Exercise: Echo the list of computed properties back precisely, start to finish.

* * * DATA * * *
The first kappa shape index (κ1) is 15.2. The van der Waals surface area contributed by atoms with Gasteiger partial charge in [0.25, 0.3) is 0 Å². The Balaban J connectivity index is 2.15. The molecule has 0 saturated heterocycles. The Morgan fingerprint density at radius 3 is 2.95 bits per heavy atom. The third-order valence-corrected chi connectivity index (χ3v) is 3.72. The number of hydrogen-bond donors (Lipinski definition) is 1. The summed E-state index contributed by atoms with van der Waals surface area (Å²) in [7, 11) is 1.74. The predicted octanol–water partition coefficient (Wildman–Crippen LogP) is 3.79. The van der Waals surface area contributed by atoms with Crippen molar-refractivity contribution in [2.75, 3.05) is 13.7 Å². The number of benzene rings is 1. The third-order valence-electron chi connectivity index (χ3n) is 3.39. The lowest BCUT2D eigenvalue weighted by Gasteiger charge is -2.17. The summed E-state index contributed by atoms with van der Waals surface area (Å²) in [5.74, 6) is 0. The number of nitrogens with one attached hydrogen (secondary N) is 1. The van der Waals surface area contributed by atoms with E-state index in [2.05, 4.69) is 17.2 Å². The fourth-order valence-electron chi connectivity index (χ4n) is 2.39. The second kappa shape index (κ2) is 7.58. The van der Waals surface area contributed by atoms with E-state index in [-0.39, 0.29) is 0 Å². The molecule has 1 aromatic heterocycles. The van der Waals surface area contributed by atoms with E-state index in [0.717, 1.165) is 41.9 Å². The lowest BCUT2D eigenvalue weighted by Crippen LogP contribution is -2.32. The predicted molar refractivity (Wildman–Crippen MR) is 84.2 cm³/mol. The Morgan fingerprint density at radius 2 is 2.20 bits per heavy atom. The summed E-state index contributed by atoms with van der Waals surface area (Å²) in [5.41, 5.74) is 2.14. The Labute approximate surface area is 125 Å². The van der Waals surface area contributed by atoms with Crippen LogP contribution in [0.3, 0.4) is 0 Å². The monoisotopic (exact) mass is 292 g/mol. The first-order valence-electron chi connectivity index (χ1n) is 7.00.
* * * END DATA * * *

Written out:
The first kappa shape index (κ1) is 15.2. The van der Waals surface area contributed by atoms with Gasteiger partial charge in [0.25, 0.3) is 0 Å². The Balaban J connectivity index is 2.15. The molecule has 0 saturated heterocycles. The Morgan fingerprint density at radius 3 is 2.95 bits per heavy atom. The third-order valence-corrected chi connectivity index (χ3v) is 3.72. The number of hydrogen-bond donors (Lipinski definition) is 1. The summed E-state index contributed by atoms with van der Waals surface area (Å²) in [7, 11) is 1.74. The predicted octanol–water partition coefficient (Wildman–Crippen LogP) is 3.79. The van der Waals surface area contributed by atoms with Crippen molar-refractivity contribution in [2.75, 3.05) is 13.7 Å². The number of benzene rings is 1. The third-order valence-electron chi connectivity index (χ3n) is 3.39. The lowest BCUT2D eigenvalue weighted by Gasteiger charge is -2.17. The summed E-state index contributed by atoms with van der Waals surface area (Å²) in [5.74, 6) is 0. The number of nitrogens with one attached hydrogen (secondary N) is 1. The van der Waals surface area contributed by atoms with E-state index in [2.05, 4.69) is 17.2 Å². The fourth-order valence-electron chi connectivity index (χ4n) is 2.39. The second kappa shape index (κ2) is 7.58. The van der Waals surface area contributed by atoms with E-state index in [-0.39, 0.29) is 0 Å². The molecule has 1 aromatic heterocycles. The van der Waals surface area contributed by atoms with E-state index in [0.717, 1.165) is 41.9 Å². The lowest BCUT2D eigenvalue weighted by Crippen LogP contribution is -2.32. The predicted molar refractivity (Wildman–Crippen MR) is 84.2 cm³/mol. The Morgan fingerprint density at radius 2 is 2.20 bits per heavy atom. The summed E-state index contributed by atoms with van der Waals surface area (Å²) in [5.41, 5.74) is 2.14. The Labute approximate surface area is 125 Å². The van der Waals surface area contributed by atoms with Crippen LogP contribution in [0.3, 0.4) is 0 Å². The monoisotopic (exact) mass is 292 g/mol. The first-order valence-electron chi connectivity index (χ1n) is 7.00.